Some pieces of advice are not applicable.
The following advice though IS highly applicable.
My key takeaways are:
1. doing something useful is more worthwhile than chasing after money. Rather than putting up smoke mirrors and fool people, actually provide something that people will want to buy.
2. startups are about learn. Learn fast and try fast. Iterate on what you learned and ship, learn from what you shipped, then iterate and ship again, and then repeat the cycle.
3. surround yourself with people who are more interesting / more skilled than you. You’ll learn and grow fast and iterate fast and become better.
I spoke recently to an entrepreneurship class at Carnegie Mellon. The professor approached me saying she wanted to hear from an entrepreneur early in their career who was not yet rich. Check.
I tried to skip the standard fare, “Fail fast!,” but still focus on some fundamental truths that have been important to getting me this far (and that I wish I’d understood from the start)
I’ve had five jobs.
I did trivial, boring work for a giant corporation, MasterCard. My main goals during that time were boosting my hourly rate and managing my fantasy football team. I decided that I needed work that felt meaningful.
I left for the most interesting company that would hire me, O’Reilly Media, a company that is very active in the cutting edge of web technology. That company is surrounded by an amazing community of innovators and inventors.
Eventually it dawned on me that I was more interested in being part of inventions than studying them. So I joined Odeo, a podcasting startup, as their director of engineering. Podcasting was very hot at that time and people thought it was the next big social media trend, on par with blogging. We failed, and the market failed, to do anything big in podcasting, but we did have one significant success. We spun out a side project that is now huge: Twitter. That’s by far the biggest success I’ve witnessed first hand.
After that, I helped some friends launch a personal finance startup, Wesabe, which, famously (in tech circles), got crushed by Mint (that would be a pun if the outcome was reversed). I do hope that somebody else tries to tackle that space because the problem we were working on remains unsolved.
Then I started my own company and launched our first, and hopefully not last product, CrowdVine. I had this idea that anyone should be able to create their own social network site, like a miniature Facebook. I didn’t know why this would be useful, I just thought it would be cool. I also had a goal to build the company as a privately owned entity that was investor-free, so we ended up specializing in the first profitable vertical we could find, which is conferences. This genre of software has a major impact on ability of conference attendees to network.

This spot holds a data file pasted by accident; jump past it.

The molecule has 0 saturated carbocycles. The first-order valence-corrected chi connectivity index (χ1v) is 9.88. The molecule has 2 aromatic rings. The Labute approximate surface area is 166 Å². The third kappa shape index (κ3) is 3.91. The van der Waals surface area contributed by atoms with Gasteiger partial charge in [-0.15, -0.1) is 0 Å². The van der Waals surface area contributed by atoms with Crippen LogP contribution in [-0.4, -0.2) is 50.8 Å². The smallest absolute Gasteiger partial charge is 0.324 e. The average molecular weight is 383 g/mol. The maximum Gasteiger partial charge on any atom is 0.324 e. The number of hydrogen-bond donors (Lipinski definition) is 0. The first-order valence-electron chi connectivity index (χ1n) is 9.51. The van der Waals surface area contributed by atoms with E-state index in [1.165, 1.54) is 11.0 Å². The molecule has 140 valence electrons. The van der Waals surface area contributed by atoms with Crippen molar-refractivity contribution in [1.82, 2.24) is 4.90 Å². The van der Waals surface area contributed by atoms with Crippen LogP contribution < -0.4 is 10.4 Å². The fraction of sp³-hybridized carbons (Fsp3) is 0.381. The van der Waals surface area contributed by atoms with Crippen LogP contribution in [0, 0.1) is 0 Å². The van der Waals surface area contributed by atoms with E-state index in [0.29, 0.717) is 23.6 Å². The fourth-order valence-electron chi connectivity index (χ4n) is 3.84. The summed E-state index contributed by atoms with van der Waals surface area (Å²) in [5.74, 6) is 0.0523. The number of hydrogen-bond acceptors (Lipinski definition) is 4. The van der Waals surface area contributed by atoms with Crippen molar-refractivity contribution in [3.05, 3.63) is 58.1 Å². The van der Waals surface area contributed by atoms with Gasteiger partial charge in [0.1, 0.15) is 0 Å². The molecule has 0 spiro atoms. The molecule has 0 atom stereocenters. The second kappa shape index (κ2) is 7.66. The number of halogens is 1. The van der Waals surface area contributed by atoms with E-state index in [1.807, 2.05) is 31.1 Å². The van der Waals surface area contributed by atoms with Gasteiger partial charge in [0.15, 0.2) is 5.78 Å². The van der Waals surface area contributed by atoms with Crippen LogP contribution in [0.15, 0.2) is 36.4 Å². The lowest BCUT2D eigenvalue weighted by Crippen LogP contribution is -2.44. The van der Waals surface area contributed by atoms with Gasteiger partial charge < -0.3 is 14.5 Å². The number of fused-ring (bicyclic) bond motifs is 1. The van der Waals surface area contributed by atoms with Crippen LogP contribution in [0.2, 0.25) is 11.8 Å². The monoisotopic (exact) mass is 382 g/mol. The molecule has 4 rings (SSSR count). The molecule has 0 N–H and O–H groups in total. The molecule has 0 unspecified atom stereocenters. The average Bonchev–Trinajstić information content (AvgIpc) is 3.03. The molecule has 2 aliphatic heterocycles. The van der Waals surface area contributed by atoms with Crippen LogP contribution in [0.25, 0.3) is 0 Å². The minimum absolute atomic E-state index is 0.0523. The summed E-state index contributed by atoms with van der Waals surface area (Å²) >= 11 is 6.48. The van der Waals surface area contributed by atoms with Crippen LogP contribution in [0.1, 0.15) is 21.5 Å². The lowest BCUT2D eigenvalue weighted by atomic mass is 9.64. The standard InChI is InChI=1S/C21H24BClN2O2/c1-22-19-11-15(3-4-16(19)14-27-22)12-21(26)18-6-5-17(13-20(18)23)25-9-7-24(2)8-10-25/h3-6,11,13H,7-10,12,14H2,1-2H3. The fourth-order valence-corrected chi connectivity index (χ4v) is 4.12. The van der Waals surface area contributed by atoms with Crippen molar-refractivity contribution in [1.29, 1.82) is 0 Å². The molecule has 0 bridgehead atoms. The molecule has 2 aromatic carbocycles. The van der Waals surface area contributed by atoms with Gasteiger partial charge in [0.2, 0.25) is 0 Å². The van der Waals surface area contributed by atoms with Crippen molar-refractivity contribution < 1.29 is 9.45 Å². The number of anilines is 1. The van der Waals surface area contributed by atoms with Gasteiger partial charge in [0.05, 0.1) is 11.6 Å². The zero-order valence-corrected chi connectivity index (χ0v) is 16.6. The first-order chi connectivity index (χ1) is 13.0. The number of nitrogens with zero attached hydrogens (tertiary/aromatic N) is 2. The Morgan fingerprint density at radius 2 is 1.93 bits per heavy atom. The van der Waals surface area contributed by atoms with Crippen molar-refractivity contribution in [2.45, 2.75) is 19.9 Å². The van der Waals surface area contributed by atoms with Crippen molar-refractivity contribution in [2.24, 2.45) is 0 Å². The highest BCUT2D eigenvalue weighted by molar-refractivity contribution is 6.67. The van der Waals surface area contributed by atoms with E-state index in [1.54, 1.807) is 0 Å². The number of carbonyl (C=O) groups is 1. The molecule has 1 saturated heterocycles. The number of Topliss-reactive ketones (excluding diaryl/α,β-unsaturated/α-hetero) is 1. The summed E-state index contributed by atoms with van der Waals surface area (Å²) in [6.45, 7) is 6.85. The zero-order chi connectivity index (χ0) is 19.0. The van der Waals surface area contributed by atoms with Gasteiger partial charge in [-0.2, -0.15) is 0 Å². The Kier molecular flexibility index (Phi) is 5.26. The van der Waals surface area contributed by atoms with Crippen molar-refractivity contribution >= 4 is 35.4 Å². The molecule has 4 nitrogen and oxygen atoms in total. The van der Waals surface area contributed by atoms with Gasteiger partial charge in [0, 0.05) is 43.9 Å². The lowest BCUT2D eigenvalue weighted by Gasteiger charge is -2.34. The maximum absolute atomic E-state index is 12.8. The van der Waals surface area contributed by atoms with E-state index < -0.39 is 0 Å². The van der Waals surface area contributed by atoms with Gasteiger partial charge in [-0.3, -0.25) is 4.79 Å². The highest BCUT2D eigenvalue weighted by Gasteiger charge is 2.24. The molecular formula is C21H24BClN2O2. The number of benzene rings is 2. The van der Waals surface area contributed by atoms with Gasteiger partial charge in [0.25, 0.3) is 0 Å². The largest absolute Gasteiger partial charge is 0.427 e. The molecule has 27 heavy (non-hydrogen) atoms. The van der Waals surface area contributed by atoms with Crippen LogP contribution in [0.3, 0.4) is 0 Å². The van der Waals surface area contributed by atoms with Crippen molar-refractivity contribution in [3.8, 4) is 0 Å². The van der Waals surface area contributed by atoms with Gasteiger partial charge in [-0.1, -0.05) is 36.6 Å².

So that’s the work history feeding these observations: working at a large company, a mid-size company, a start up that pivoted into something huge, a startup that went under, and my own startup which has reached the point of profitable small business but wants to be much more.
#1. Surround Yourself With Interesting People
Without this step, I wouldn’t even be here.
O’Reilly taught me that, if I didn’t like the projects that other people were giving me, I could go out and create my own projects. I’ve always been ambitious, but until I really ran headfirst into inventors I thought ambition was about working hard and getting promotions.
The second thing interesting people do is turn turds into gold. That’s certainly what happened at Odeo. We had no traction with podcasting but one person on the team did have the golden idea for Twitter. That person, Jack Dorsey, paired with two more people was able to put together a compelling prototype in two weeks.
The third reason, is that even if your company fails completely, the interesting people you worked with will disperse to other interesting places and invite you along.
#2. Focus on the right things.
Focus on the right things. But what are the right things?
Steve Blank, a well regarded professor of entrepreneurship at Stanford and Berkeley, describes a startup as a learning organization. If business advice was reliable, a startup would simply be building and selling a new product. But it’s not. A startup is about learning what’s useful and why, and then learning who’s buying and why.
In my own business, we got tons of advice on how to grow. We should do partnerships, we should sponsor conferences, we should get trade show booths, etc. But we measured all of those ways and realized that they lost money. And, just to double check that we weren’t simply bad at marketing, we watched our competitors try and fail to grow through those methods. So my advice on advice: trust but verify. After trying and measuring, the things that do grow our business profitably are word of mouth, blogging, and newsletters. So that’s what we focus on.
It ends up being simple, but it starts out as a confusing jumble of contradictory signals and advice. Your main job, essentially, is finding out what the right things to do are and then doing them.
#3. Be useful.
This last one is not especially optimized for making millionaires, it’s just a bit of personal philosophy behind why you would work so hard as an entrepreneur.
There’s basically two ways to be financially successful as a company. One, you could rely on time-tested business fundamentals. I call this the Warren Buffet model.
Two, you could rely on the greater fool theory, which is that with enough hype, smoke, and mirrors you can find a buyer who is an even greater fool than your investors.
The greater fool theory is so reliable that it could even be called a fundamental rule of business which is why I said this is philosophical advice. I know people who’ve gotten rich both ways. But you only have so much time on this earth, why bother being small minded?